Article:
UBC researchers publish first close-up look at B.1.1.7. variant

Variant has mutation that enhances virus's ability to bind to and enter human cells but it doesn't offer the virus any more protection against existing vaccines.

Healthing.ca May 3, 2021

UBC researchers have become the first in the world to capture and publish structural images of the spike protein on B.1.1.7., the highly contagious COVID-19 variant first identified in the UK. UBC handout

UBC researchers have become the first in the world to capture and publish structural images of the spike protein on B.1.1.7., the highly contagious COVID-19 variant first identified in the UK.

The B.1.1.7. variant has an unusually large number of mutations but the most interesting to scientists is the N501Y mutation located on the portion of the spike protein that the virus uses to latch on to human cells.

The N501Y mutation is considered a major adaptation and believed responsible for the increased viral transmission of COVID-19.

Dr. Sriram Subramaniam, a professor with UBC’s department of biochemistry and molecular biology, says while the mutation does enhance the virus’s ability to bind to human ACE2 receptors and enter cells, it doesn’t offer the virus any more protection against existing vaccines.

“Our analysis revealed that even though the N501Y mutant can bind and enter our cells more readily, it can still be neutralized by antibodies that block the entry of the unmutated version of the virus into cell,” Subramaniam said in a release. “This is an important observation and adds to the growing body of evidence that the majority of antibodies elicited in our immune system by existing vaccines are likely to remain effective in protecting us against the B1.1.7 variant.”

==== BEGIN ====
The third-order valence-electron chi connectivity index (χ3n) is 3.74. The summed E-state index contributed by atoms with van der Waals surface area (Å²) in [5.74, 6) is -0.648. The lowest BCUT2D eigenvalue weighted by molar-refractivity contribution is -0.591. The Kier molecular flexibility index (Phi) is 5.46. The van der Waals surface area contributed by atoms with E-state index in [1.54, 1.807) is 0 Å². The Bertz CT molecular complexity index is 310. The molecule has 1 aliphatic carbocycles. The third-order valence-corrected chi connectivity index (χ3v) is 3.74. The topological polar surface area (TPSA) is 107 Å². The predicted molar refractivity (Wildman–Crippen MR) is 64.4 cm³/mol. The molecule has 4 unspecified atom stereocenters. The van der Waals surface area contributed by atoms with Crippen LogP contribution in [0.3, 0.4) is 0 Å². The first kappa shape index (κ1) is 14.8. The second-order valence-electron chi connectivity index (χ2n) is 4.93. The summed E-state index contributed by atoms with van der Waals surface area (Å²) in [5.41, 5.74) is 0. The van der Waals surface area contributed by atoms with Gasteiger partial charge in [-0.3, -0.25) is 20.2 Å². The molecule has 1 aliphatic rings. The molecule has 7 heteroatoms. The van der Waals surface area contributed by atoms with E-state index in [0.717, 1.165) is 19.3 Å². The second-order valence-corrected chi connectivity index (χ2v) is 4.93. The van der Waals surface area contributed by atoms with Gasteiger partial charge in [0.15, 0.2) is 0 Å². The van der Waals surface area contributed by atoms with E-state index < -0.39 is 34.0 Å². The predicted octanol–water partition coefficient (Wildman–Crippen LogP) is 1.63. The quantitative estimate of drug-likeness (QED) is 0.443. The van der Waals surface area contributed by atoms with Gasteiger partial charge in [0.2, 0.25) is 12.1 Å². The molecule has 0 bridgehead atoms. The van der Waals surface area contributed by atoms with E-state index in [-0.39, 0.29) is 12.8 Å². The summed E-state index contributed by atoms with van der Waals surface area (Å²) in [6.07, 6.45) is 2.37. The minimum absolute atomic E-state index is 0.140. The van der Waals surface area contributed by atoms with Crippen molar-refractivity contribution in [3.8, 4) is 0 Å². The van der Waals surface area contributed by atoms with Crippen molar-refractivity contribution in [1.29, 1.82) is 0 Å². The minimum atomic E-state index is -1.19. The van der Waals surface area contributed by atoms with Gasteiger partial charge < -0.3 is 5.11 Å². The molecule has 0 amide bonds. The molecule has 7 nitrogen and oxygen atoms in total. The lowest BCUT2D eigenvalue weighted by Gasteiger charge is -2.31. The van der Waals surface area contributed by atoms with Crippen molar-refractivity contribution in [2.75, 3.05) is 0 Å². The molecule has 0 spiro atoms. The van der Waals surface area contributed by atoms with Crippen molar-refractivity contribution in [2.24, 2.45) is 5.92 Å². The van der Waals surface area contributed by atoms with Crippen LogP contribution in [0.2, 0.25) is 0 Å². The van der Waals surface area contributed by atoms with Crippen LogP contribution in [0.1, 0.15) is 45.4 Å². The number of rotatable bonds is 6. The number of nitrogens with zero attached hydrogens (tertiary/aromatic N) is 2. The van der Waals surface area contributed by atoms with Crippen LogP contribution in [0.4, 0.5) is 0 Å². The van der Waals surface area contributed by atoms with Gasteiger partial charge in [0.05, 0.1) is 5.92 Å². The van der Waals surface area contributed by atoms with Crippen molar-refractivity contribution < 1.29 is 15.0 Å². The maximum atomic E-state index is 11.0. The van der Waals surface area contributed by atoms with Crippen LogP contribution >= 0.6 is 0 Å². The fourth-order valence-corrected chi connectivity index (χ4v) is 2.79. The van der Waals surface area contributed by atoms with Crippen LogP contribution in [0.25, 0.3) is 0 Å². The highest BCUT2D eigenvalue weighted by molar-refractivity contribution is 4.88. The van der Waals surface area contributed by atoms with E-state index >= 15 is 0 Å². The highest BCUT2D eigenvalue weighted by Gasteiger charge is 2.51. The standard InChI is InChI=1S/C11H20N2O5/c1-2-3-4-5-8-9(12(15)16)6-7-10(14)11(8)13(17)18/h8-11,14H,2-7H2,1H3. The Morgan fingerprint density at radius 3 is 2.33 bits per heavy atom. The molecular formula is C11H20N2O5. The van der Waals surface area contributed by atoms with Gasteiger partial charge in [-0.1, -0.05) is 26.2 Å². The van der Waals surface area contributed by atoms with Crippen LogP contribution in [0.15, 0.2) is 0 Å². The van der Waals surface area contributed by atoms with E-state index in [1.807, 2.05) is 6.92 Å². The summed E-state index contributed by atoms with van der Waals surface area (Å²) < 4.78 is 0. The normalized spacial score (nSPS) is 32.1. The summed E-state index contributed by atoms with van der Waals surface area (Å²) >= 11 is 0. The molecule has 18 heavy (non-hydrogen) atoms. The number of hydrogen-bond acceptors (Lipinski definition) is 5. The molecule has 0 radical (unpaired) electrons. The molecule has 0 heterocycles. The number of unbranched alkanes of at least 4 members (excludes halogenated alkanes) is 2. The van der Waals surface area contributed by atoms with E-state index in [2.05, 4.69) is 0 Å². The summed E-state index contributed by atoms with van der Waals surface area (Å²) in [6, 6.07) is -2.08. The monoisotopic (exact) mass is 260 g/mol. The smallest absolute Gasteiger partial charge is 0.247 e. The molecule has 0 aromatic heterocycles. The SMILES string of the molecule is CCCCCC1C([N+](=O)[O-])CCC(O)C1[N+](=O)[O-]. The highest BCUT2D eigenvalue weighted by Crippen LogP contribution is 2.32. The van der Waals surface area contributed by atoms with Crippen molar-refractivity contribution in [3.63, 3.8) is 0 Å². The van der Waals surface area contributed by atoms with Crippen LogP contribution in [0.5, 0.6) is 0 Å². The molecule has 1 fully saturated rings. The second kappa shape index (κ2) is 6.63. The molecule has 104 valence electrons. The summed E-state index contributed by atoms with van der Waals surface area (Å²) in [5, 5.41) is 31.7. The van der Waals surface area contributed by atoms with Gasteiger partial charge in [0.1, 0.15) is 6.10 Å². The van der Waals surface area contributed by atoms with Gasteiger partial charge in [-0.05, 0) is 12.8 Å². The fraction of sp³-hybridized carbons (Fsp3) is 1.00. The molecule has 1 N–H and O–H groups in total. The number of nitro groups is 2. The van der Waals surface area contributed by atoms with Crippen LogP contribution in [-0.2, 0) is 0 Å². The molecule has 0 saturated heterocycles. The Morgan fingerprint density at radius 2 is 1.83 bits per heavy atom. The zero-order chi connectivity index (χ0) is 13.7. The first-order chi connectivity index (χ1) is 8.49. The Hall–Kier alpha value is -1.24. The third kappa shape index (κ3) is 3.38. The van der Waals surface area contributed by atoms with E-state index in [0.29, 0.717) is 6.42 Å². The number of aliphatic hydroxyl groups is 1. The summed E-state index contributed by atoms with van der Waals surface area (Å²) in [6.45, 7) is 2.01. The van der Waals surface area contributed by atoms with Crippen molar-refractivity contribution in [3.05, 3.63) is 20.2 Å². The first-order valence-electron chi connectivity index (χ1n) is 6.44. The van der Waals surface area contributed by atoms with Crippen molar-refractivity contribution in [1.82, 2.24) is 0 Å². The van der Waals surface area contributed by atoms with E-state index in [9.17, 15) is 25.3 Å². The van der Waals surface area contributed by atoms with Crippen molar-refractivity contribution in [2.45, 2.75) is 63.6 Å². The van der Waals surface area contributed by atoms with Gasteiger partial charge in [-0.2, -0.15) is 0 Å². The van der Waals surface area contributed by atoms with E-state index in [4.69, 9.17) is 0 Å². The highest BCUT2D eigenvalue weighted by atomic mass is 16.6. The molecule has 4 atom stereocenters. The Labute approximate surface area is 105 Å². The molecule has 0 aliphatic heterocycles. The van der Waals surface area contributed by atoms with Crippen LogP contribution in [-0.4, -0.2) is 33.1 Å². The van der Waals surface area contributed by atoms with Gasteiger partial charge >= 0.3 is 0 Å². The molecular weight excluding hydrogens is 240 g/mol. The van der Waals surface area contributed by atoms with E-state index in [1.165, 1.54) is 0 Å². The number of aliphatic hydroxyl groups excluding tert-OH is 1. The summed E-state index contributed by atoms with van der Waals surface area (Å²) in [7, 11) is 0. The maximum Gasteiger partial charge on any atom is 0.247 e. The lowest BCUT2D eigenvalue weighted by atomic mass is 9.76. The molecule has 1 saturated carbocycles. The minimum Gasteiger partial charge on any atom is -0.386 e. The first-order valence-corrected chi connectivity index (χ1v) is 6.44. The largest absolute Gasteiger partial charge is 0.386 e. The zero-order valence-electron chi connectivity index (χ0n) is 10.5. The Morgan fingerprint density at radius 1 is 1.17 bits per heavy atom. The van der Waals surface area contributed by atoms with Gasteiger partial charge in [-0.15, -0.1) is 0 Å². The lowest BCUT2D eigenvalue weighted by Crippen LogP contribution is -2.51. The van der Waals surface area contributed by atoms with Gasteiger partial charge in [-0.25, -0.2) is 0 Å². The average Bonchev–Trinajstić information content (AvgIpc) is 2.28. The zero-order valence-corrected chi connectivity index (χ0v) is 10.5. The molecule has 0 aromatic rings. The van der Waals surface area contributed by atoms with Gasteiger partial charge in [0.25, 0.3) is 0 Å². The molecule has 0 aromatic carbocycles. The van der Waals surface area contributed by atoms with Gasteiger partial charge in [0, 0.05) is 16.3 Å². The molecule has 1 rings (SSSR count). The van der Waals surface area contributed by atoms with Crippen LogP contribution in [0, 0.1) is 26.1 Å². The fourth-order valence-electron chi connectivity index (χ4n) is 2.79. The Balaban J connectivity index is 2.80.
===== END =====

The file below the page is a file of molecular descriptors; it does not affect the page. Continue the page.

VOC

SARS-CoV-2, the official name of the virus that causes COVID-19, is 100,000 times smaller than the size of a pinhead.

The pictures of variant and mutation, taken at near-atomic resolution, were captured using a 12-foot-tall cryo-electron microscopes and published in the science journal

PLOS Biology.

“This powerful imaging technology uses beams of electrons to visualize shapes of tissues and cells using ultra-cooling, or “cryo” techniques—essentially, the imaging of samples at liquid nitrogen temperatures,” said Dr. Subramaniam.

B.1.1.7 is one of three variants of concerns (VOC) identified in B.C. along with the P.1 and B.1.351 variants, which were first identified, respectively, in Brazil and South Africa.

According to data released by the B.C. Centre of Disease Control, presumptive VOC made up nearly 78 per cent of all B.C. COVID-19 cases reported between April 18 and 24. The B.1.1.7 variant was found in nearly 60 per cent of the VOC cases, while the P.1 variant was found in around 40 per cent of them.  The B.1.351 variant was found in just a small fraction of cases.

Dr. Subramaniam says his department is studying all variants that have been detected B.C., including the B.1.617 variant of interest that is fueling the COVID-19 crisis in India.

“It’s important to understand the different molecular structures of these emerging variants to determine whether they’ll respond to existing treatments and vaccines and ultimately find ways to control their spread more effectively,” he said.

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